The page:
“You need to find it first, so all I’d say is learn how to do the checks, keep checking, and as soon as you think something has changed, see a doctor. Don’t worry about it not being anything, it’s better to know for certain, and much better to catch it early so that it can be dealt with and you can get on with life.”

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That belief we all have that it won’t be us, we won’t be the 1 in 250 - that’ll be somebody else - added to the sense of shock for Geoff as diagnosis rapidly became treatment shortly after the reality of being told that it was something much more than a simple infection had hit home.

“That morning when I first had the swelling I was so convinced it was nothing that I actually went for a run,” he revealed. “Exercise is my thing, so I felt I had to do something and it would simply go away.

“That was daft, it really was, because the testicle was something like two-and-a-half times it’s normal size. That was a Thursday, and on Saturday we were playing Gillingham at home.

“I mentioned it to Ross the physio, I told him I felt I had a problem, and he advised me to get the doctor to look at it. It was Duncan Robertson from Fleetwood who was on duty for that game and he was very thorough.

“He told me to see him after the game for a scan, and after he’d done that he told me he didn’t like the look of it at all. It was a Bank Holiday weekend, but Duncan got back to me to tell me that I could go for a private scan in Lancaster the following week, and my immediate reaction was to say that I couldn’t do that because we were away at Harrogate.

“He said right away, ‘you need to forget the football Geoff, you’ve got a problem and we need to get to the bottom of it.’

“I was on antibiotics at that point, convinced it was just an infection, so I was still waiting for it to go down. That was on the Friday morning, so I phoned the number he’d given me, and they asked me to go to Barrow that night at 10.30pm.

“Even at that point I was thinking that I would go, but that it was going to turn out to be nothing. I told my wife, and she said she’d come with me, but again I was that convinced that it was nothing to worry about that I told her there was no point.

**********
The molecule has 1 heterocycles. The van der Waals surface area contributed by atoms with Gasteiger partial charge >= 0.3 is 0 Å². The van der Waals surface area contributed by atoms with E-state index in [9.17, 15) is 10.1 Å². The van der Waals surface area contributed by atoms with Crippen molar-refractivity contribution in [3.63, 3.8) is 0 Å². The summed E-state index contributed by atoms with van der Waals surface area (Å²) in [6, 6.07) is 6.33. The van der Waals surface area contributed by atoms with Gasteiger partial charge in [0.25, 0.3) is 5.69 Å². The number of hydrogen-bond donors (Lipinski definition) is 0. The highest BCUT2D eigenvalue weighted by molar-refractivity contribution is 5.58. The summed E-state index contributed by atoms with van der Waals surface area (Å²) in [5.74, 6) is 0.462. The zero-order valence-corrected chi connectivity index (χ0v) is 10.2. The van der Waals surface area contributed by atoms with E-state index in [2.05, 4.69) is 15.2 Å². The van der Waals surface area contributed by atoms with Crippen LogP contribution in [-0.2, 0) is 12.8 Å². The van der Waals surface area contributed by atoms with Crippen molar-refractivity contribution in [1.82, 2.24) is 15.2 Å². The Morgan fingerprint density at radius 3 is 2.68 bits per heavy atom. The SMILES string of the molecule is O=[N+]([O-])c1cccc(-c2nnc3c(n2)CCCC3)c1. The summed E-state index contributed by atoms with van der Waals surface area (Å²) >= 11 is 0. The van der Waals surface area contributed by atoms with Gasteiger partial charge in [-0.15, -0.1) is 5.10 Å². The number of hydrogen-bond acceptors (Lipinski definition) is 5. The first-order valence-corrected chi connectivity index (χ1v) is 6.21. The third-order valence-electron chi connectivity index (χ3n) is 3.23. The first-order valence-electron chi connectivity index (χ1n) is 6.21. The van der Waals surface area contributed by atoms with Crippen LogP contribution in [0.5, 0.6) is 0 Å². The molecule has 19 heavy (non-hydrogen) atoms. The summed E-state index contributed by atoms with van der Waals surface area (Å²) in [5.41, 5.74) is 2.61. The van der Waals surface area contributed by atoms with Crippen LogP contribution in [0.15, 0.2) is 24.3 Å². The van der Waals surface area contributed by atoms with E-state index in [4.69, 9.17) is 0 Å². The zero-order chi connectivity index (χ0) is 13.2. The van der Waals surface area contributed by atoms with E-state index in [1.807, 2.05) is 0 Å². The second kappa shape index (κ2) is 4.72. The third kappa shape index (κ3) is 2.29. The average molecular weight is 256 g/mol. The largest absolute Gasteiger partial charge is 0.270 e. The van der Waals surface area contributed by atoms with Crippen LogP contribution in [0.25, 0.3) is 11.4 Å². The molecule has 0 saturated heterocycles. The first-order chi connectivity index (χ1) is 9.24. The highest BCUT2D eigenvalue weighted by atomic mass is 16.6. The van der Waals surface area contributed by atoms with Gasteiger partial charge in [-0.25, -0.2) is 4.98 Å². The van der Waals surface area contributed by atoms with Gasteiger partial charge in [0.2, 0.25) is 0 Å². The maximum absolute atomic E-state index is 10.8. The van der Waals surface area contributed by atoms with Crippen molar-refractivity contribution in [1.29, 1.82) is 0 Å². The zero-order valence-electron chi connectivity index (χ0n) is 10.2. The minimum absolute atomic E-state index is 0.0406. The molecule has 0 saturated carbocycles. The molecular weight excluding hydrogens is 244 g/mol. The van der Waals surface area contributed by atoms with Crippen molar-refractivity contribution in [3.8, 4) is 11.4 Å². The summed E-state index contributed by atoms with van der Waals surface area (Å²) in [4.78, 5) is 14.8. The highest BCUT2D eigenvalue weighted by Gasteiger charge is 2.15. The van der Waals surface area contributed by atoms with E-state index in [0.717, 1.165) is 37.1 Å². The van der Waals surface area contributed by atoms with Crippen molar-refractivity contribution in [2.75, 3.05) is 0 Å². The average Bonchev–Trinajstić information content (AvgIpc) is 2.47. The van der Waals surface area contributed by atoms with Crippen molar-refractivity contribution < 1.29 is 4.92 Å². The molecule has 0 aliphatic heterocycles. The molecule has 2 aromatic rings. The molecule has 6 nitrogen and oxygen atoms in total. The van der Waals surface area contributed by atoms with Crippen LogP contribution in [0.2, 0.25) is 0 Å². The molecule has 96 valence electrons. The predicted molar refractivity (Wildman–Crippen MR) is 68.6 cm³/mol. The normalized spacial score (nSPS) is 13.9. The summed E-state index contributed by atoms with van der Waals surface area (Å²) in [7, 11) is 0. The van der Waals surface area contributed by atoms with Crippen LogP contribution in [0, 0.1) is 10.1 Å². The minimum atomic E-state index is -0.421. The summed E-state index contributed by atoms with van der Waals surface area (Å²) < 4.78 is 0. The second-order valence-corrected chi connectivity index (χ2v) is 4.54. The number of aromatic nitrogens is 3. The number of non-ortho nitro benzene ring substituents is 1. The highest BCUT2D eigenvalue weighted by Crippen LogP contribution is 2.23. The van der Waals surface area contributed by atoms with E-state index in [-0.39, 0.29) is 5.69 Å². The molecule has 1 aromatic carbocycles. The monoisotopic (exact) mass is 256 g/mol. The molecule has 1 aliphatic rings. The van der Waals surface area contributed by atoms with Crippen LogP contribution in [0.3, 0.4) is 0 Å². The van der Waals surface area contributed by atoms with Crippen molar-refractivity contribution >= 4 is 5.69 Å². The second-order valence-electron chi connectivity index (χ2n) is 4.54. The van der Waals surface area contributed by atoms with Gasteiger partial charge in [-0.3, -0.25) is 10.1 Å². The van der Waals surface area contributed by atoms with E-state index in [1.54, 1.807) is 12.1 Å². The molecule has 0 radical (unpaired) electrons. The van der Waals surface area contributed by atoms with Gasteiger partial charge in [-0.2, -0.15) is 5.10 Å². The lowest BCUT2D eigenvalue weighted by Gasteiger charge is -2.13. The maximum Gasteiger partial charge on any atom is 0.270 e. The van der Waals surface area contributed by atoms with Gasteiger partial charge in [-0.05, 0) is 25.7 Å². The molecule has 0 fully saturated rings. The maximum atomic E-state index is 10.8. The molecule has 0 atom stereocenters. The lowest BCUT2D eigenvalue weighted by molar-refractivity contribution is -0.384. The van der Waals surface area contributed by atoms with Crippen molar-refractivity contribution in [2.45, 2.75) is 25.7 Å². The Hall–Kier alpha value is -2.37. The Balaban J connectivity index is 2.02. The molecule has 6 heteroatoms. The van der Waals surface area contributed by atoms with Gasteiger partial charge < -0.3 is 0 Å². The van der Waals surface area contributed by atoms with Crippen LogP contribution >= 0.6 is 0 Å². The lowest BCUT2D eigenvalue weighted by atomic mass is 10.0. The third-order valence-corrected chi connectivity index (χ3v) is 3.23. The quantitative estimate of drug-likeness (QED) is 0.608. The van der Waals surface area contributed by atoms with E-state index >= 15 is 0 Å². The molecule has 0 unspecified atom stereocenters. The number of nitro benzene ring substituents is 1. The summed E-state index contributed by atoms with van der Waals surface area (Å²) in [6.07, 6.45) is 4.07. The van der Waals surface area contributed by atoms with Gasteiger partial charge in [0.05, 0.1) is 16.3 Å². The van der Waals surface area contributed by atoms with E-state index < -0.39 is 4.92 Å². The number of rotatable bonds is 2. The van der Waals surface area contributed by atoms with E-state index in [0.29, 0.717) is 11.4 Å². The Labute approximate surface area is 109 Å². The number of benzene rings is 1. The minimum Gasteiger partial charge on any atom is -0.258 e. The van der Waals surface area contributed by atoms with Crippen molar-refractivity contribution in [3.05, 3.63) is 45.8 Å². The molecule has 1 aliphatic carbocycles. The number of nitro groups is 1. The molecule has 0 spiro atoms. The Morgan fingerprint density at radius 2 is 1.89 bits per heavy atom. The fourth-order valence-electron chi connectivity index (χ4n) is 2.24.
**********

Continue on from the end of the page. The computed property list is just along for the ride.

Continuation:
“It felt like I was ticking a box on the way to things getting back to normal. The clinic was in the middle of town in Barrow in what used to be a bank, and it was right next door to a pub, so you could hear everybody having a good time, which was interesting.

“They were running late, so I had to wait for a while, but when I got in I was put on a bed with a huge 42” screen right there beside it. He started to do the scan and he confirmed right away that I had cancer in the testicle.

“He said that it would need to be removed, and I have to say, that was a massive shock.”

With the speed of going from waking up with the swelling to being told that an operation was required, we pressed again to see if he’d had any inkling whatsoever that things weren’t as they should be before that morning arrived.

“Absolutely nothing,” he insisted. “A few of the medical people I’ve spoken to since have said that there must have been something, I just hadn’t realised.

“I mean, in the June, just a few months earlier, I was in Florida going down slides in water parks and stuff, and I hadn’t felt a thing. When you’re told you’re going to lose the testicle you try to deflect it and deal with it, and one of my boyhood heroes was Bobby Moore, so I told the doctor that if it was good enough for Bobby it was good enough for me.

“He was obviously confused, so I explained that Bobby had one of his testicles removed in 1964, and two years later he was picking the World Cup up. He’d kept that to himself, he hadn’t told his team mates or anyone, and back in those days it was a fortnight in bed after the operation as well.”

Having been given the news, it was the long drive home from Barrow, alone, with just his thoughts for company.

“When I came out of the clinic it was dark, I had that long drive, I didn’t really know the road and I just felt really down in the dumps,” he admitted. “I just kept asking myself, what am I going to do here.

“It does hit you really hard - it’s the cancer word as much as anything. I maybe drove for 20 minutes with my own thoughts rattling around then I thought, I know what I’ll do, I’ll phone Paul Simpson.

“He’d been through the process with his kidney and I felt that he’d be able to give me some advice. I told him it wasn’t good news, and that I needed to have the testicle removed, and I simply asked, what do I do?

“It’s funny because as we were having the conversation we were passing Barrow’s ground and I was half wondering if Denno was still stuck in the away end celebrating his goal!

“Simmo told me that I needed to tell the people who needed to know right away and then I had to deal with it. He wasn’t being blunt, it was just that he’d dealt with his situation in that way. He told me to get my head down and get on with it.”

Adding to the whirlwind feel of what he was going through was the speed in which his next consultation went from what he thought would be a check-up to the rapid agreement of a date for surgery.

“After Barrow I was in with the specialist the following Tuesday, and he barely looked at it,” he explained. “He did a quick evaluation then he sat down, and as he was picking up the phone he handed me a form and told me to sign it.